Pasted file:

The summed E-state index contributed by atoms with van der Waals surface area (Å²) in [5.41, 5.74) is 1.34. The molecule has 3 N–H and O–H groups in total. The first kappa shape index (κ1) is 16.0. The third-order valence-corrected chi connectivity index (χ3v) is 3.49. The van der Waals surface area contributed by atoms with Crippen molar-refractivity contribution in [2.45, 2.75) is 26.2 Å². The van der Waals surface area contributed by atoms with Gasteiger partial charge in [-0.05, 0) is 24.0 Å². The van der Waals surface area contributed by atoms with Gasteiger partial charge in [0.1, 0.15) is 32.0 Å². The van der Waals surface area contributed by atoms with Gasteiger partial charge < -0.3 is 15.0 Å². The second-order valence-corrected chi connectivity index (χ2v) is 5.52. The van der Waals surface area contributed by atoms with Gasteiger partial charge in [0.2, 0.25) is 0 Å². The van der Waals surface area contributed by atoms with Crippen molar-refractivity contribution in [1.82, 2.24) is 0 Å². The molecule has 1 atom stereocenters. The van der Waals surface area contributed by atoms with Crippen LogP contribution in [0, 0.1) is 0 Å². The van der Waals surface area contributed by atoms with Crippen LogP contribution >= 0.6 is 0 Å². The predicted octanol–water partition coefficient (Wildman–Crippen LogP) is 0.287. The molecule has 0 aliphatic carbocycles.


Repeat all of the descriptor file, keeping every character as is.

The summed E-state index contributed by atoms with van der Waals surface area (Å²) in [5.41, 5.74) is 1.34. The molecule has 3 N–H and O–H groups in total. The first kappa shape index (κ1) is 16.0. The third-order valence-corrected chi connectivity index (χ3v) is 3.49. The van der Waals surface area contributed by atoms with Crippen molar-refractivity contribution in [2.45, 2.75) is 26.2 Å². The van der Waals surface area contributed by atoms with Gasteiger partial charge in [-0.05, 0) is 24.0 Å². The van der Waals surface area contributed by atoms with Gasteiger partial charge in [0.1, 0.15) is 32.0 Å². The van der Waals surface area contributed by atoms with Gasteiger partial charge < -0.3 is 15.0 Å². The second-order valence-corrected chi connectivity index (χ2v) is 5.52. The van der Waals surface area contributed by atoms with Gasteiger partial charge in [0.2, 0.25) is 0 Å². The van der Waals surface area contributed by atoms with Crippen molar-refractivity contribution in [1.82, 2.24) is 0 Å². The molecule has 1 atom stereocenters. The van der Waals surface area contributed by atoms with Crippen LogP contribution in [0, 0.1) is 0 Å². The van der Waals surface area contributed by atoms with Crippen LogP contribution >= 0.6 is 0 Å². The predicted octanol–water partition coefficient (Wildman–Crippen LogP) is 0.287. The molecule has 0 aliphatic carbocycles.